USA: 1850-1915 Expositions, Exhibitions, Centennials, Jubilees, etc

AnthroposRex

Active member
Messages
105
Reactions
203
This reminds me of your quote from this thread @AnthroposRex

Potential etheric energy device?

"These may be devices that use the same principles but tuned to a stepped down frequency that is then used by devices for power.
Maybe a radio station is also a power station if you have the proper receiver?

Or possibly its only for local power receiving. Say, 100 feet, from a generator outside.

It's really interesting to me.
I wonder how the current flows and whether it is doing the Tesla circular magnetic field thing or whether it is one big line designed to just catch waves."

Illumination BY wireless telegraph. Doesn't have a brand name like deforest. Maybe this is something they actually knew how to do!
Dang, you may be on to something. (or I was? 😁)
When a Tesla coil is active it will excite the gas in any fluorescent bulb within its range.

Something within the same principle could make sense. But the tower shape is wrong for that specific example.
 

jd755

Well-known member
Messages
797
Reactions
2,155
De Forest Wireless Telegraphy Tower: Bulletin #1 (1904)

At the 1904 World's Fair in Saint Louis, Missouri, American DeForest President Abraham White organized a sweeping and impressive promotion, in order to establish American DeForest as the preeminent radio company in the United States, while at the same time selling lots and lots of stock of dubious value. White would achieve both goals.

Included as part of the company promotion was this four-page bulletin, showcasing the company's radio tower, which had been set up on the Louisiana Purchase Exposition fairgrounds. (The observation tower had originally been built in 1893 at Niagara Falls. However, because ice from the tower kept falling on an adjacent glass-roofed museum, it was declared a nuisance and ordered to be torn down by December 31, 1903. Abraham White purchased the dismantled tower, and had it moved to the Saint Louis fair.) This publication's purple prose -- the bulletin was printed in purple ink -- included statements such as: "It is safe to say that within a year the revenue accruing to the American DeForest Company from this source alone will surprise the most enthusiastic stockholder." However, the surprise awaiting enthusiastic individuals unfortunate enough to have bought American DeForest stock, would be how little revenue the company actually would take in over the next few years from ongoing operations. And notably omitted from this overview of the company's future were its stock fraud and patent infringement lawsuits, and eventual bankruptcy.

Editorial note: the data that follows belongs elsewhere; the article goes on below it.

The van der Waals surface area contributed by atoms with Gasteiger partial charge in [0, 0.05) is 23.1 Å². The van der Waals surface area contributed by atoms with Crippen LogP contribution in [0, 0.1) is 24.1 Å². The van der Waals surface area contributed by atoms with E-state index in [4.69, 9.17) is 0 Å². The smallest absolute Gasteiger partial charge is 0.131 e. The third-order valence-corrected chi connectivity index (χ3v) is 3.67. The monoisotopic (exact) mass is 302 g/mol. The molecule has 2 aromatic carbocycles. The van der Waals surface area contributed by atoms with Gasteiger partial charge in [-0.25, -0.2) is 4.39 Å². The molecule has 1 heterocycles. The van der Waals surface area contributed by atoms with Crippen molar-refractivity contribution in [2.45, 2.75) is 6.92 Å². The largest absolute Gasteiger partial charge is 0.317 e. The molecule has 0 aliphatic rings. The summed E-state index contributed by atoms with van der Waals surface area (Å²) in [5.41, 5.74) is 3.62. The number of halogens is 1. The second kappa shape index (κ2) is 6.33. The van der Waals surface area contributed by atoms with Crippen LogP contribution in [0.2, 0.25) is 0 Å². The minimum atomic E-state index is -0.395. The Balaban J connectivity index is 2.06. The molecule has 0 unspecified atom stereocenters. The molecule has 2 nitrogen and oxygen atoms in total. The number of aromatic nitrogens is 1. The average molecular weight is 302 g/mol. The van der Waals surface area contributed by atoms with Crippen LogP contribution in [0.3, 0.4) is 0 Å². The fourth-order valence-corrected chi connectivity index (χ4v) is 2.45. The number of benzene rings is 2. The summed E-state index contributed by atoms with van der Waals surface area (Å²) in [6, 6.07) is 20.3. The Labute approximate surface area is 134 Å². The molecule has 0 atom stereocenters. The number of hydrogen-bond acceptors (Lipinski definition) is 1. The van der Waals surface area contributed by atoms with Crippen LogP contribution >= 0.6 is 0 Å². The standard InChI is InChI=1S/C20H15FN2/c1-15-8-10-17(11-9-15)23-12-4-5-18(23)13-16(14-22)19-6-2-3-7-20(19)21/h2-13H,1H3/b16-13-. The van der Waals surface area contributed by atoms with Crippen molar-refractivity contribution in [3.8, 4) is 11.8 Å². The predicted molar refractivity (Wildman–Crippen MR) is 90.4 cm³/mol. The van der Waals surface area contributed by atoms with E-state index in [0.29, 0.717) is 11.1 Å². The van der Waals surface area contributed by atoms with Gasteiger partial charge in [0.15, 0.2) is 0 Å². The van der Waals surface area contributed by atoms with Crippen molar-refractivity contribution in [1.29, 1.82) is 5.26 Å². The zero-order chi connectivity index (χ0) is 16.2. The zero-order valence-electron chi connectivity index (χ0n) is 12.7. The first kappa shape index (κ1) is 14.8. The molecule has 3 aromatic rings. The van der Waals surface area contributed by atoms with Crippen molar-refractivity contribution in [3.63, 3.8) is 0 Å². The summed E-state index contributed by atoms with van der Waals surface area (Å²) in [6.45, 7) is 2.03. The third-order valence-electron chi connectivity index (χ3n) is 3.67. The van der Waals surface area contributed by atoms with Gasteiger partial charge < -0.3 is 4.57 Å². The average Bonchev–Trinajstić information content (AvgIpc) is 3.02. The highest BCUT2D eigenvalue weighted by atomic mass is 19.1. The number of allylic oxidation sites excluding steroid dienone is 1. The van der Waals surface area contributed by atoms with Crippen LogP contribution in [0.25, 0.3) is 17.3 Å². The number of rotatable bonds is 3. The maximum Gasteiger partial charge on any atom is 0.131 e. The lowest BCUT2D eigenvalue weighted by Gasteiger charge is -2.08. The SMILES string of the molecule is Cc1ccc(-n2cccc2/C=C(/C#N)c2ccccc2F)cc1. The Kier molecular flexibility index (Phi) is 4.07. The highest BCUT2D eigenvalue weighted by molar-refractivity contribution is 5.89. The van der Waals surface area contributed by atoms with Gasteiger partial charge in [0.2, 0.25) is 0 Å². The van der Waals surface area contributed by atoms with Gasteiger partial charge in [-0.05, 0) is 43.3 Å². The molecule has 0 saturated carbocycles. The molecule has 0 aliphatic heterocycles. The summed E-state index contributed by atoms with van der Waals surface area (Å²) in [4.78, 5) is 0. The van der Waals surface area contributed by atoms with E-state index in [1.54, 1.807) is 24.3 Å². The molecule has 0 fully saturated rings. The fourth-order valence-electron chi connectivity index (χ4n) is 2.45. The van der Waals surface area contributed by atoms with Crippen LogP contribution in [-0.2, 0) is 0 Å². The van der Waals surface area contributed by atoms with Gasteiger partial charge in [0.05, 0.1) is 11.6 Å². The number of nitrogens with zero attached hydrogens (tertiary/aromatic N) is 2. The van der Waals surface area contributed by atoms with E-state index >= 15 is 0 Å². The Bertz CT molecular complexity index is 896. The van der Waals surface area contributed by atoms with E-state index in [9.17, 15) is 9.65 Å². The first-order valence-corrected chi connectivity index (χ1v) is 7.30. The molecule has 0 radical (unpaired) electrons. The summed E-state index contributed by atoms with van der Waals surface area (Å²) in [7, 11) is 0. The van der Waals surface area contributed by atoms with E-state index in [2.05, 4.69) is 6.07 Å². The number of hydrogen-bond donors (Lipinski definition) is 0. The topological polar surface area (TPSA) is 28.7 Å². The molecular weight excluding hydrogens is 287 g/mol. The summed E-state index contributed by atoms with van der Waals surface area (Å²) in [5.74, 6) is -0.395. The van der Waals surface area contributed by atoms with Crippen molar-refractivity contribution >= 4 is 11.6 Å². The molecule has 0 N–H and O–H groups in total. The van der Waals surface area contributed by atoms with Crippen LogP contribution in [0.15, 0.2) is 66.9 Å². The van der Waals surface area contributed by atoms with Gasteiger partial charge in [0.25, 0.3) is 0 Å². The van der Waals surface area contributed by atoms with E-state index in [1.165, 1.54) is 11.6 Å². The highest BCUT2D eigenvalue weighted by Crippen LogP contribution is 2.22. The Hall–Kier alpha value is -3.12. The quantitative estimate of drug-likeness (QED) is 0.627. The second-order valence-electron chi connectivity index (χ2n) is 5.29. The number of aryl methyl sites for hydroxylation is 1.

Recognition

Active member
Messages
92
Reactions
243

codis

Well-known member
Messages
143
Reactions
323
Let me throw a wrench in:

Radio waves must be generated somewhere, i.e. the sender must consume energy generated (converted) by other means.
Longwave and medium wave transmitters (LW, MW) had up to several hundred kilowatts, even in the early days.
People in the vicinity just hung out long wires to power their electric lightings. It was free energy for them only.

The second problem are the health issues. High EM field intensities are known to cause severe issues at least midterm. Cancer and leukemia rates are significantly inreased in the vicinity of high-power transmitters.
And in many countries, the millitary has to deal with law suits of their former radar service men, which suffered extreme cancer rates.
Everyone here probably knows EEG and ECG. These are methods to measure states of the body via detecting electrical currents in the human body. Which implies that electrical processes are fundamentally to life.
Assuming EM fields several orders of magnitude stronger then those naturally occuring in your body will be detrimental is more then vindicated.
 

Recognition

Active member
Messages
92
Reactions
243
These are two different towers though, right? The wired Deforest one was for Louisiana's expo, and KD's picture of the more solid looking illuminated tower was in Buffalo, right?
Post automatically merged:

Let me throw a wrench in:

Radio waves must be generated somewhere, i.e. the sender must consume energy generated (converted) by other means.
Longwave and medium wave transmitters (LW, MW) had up to several hundred kilowatts, even in the early days.
People in the vicinity just hung out long wires to power their electric lightings. It was free energy for them only.

The second problem are the health issues. High EM field intensities are known to cause severe issues at least midterm. Cancer and leukemia rates are significantly inreased in the vicinity of high-power transmitters.